Jorge, et al. (2015) [32]


Physiotherapy clinics.

To determine the effect of a progressive resistance exercise (PRE) program on women with osteoarthritis (OA) of the knee.

Knee OA

Pain, function, Quality of life, function, strength, Global improvement, side effects, walking distance.

Juhakoski, et al. (2011) [44]


An outpatient physiotherapy primary care setting.

To evaluate the short- and long-term effectiveness of exercise training in people with hip osteoarthritis.

Hip OA

Pain, physical function, performance-based outcome scores, adherence.

Liebs, et al. (2012) [38]


Hydrotherapy pool and physiotherapy department.

To evaluate if the timing of aquatic therapy influences clinical outcomes after total knee arthroplasty (TKA) or total hip arthroplasty (THA).

Post total knee of hip replacement

Physical function, leg specific stiffness and pain, patient satisfaction, quality of life.

Lim, et al. (2010) [33]

South Korea

Outpatient clinic at Seoul National University Bundang Hospital.

To design and test the effectiveness of an aquatic exercise (AQE) and land-based exercise (LBE) program to enhance knee function and reduce body fat in patients with obesity and knee OA.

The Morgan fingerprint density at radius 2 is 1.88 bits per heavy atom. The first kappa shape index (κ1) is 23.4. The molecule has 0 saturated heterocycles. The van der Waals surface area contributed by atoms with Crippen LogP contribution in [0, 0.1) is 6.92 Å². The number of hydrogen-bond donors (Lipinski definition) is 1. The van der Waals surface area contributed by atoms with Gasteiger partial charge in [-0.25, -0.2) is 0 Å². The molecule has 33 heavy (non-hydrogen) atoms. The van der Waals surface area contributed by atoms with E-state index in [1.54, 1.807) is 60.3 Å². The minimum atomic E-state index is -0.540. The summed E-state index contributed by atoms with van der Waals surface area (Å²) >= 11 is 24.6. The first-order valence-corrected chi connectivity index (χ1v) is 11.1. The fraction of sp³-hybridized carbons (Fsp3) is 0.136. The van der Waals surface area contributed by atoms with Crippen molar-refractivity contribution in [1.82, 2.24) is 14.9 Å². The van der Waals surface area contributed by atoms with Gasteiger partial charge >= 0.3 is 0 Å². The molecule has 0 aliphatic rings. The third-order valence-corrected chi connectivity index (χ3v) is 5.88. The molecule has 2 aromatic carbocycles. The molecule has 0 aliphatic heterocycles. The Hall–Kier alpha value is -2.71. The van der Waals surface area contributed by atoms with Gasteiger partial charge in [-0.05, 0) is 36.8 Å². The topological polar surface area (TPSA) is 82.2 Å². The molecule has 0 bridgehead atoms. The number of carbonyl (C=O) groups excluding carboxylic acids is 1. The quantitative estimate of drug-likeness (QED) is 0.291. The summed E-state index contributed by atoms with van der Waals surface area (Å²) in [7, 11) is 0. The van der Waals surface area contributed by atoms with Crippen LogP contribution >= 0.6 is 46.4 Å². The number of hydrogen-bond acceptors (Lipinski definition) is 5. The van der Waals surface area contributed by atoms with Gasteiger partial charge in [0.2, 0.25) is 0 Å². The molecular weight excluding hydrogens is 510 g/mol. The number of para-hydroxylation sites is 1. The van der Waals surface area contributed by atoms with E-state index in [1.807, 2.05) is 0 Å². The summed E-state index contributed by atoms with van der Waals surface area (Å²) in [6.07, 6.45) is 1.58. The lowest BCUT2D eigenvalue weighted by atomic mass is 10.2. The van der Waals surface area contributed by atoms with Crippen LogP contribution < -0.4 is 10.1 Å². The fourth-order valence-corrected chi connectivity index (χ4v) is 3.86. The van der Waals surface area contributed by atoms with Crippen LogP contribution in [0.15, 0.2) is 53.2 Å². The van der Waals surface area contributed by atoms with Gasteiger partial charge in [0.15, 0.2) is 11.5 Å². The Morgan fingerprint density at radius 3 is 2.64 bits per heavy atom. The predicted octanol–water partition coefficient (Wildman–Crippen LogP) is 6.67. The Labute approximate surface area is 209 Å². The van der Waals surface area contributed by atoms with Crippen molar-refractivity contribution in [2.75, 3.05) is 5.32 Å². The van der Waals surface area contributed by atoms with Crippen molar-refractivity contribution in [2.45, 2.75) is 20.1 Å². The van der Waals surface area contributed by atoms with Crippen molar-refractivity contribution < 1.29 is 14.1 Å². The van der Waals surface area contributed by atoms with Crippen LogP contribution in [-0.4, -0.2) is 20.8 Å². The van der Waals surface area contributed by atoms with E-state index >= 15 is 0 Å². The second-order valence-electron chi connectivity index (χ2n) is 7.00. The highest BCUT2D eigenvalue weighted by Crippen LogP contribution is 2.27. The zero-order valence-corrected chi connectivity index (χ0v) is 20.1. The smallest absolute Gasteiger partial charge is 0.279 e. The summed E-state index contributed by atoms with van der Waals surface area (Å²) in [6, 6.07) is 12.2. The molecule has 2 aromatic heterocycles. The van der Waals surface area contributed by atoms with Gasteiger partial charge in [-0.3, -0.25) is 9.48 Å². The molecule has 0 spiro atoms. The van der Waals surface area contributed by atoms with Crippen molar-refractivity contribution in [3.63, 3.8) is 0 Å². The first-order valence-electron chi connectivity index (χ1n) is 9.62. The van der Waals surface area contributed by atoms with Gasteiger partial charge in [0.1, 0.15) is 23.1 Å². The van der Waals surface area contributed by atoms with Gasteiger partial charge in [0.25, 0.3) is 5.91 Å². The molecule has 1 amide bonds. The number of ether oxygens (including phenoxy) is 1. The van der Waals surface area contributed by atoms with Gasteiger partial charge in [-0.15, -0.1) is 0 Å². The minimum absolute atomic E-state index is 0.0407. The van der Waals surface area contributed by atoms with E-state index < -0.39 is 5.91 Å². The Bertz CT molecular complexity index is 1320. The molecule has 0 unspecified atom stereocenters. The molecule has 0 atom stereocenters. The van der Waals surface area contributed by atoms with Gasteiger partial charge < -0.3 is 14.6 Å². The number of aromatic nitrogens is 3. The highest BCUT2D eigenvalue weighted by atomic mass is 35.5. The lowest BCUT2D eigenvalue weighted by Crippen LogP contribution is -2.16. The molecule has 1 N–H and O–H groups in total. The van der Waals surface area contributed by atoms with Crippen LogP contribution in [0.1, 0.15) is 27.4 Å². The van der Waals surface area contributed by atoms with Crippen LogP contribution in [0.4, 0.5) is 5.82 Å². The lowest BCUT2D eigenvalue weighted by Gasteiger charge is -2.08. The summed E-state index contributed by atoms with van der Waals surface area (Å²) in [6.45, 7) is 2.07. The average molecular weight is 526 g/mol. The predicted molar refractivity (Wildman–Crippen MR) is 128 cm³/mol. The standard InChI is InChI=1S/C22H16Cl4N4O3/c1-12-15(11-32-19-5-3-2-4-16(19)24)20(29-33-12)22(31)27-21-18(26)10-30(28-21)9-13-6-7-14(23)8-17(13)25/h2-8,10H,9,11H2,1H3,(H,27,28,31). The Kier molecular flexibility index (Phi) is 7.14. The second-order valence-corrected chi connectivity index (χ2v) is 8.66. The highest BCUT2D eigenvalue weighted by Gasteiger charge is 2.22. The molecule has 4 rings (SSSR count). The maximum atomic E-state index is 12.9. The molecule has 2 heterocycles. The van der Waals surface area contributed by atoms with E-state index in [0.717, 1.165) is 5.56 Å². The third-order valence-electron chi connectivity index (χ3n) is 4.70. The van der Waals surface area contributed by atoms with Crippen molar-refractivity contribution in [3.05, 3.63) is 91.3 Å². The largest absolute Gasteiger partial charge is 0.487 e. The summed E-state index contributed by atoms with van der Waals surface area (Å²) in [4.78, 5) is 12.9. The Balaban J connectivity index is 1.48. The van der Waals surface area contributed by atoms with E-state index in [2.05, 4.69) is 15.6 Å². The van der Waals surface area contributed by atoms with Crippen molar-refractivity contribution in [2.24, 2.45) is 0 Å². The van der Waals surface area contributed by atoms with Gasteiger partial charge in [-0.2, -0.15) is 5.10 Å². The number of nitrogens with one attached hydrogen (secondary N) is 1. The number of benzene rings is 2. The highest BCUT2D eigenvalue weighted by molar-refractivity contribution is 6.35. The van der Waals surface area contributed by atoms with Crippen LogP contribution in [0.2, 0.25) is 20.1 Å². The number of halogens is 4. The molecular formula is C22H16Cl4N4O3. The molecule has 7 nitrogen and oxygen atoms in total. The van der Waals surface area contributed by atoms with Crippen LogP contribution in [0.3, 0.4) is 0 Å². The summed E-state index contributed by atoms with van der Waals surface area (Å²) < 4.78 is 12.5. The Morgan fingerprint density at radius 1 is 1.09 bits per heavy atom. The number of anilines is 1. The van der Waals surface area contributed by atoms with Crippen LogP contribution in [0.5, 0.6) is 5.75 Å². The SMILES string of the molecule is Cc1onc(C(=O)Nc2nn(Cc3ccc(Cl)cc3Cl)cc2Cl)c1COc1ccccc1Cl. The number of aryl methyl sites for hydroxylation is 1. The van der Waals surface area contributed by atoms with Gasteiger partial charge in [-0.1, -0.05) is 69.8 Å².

Knee OA

Body fat composition, pain, physical function, and quality of life.

Mannerkorpi, et al. (2010) [50]


The study was conducted in parks and forests led by physical therapists or trained exercise leaders.

The objective of this study was to investigate the effects of moderate-to-high intensity Nordic walking (NW) on functional capacity and pain in fibromyalgia (FM).


Health status, function, activity limitation, walking distance, the rate of perceived exertion, blood pressure, Physical activity, anxiety, depression, muscle tenderness, local pain score, fatigue.

Marzetti, et al. (2014) [48]


Outpatient clinic of Geriatrics and Physiatrics, University Hospital by physiotherapists.

To compare the effects of neurocognitive therapeutic exercise, based on proprioception and neuromuscular control with traditional therapeutic exercise in patients with shoulder impingement syndrome.

Shoulder impingement syndrome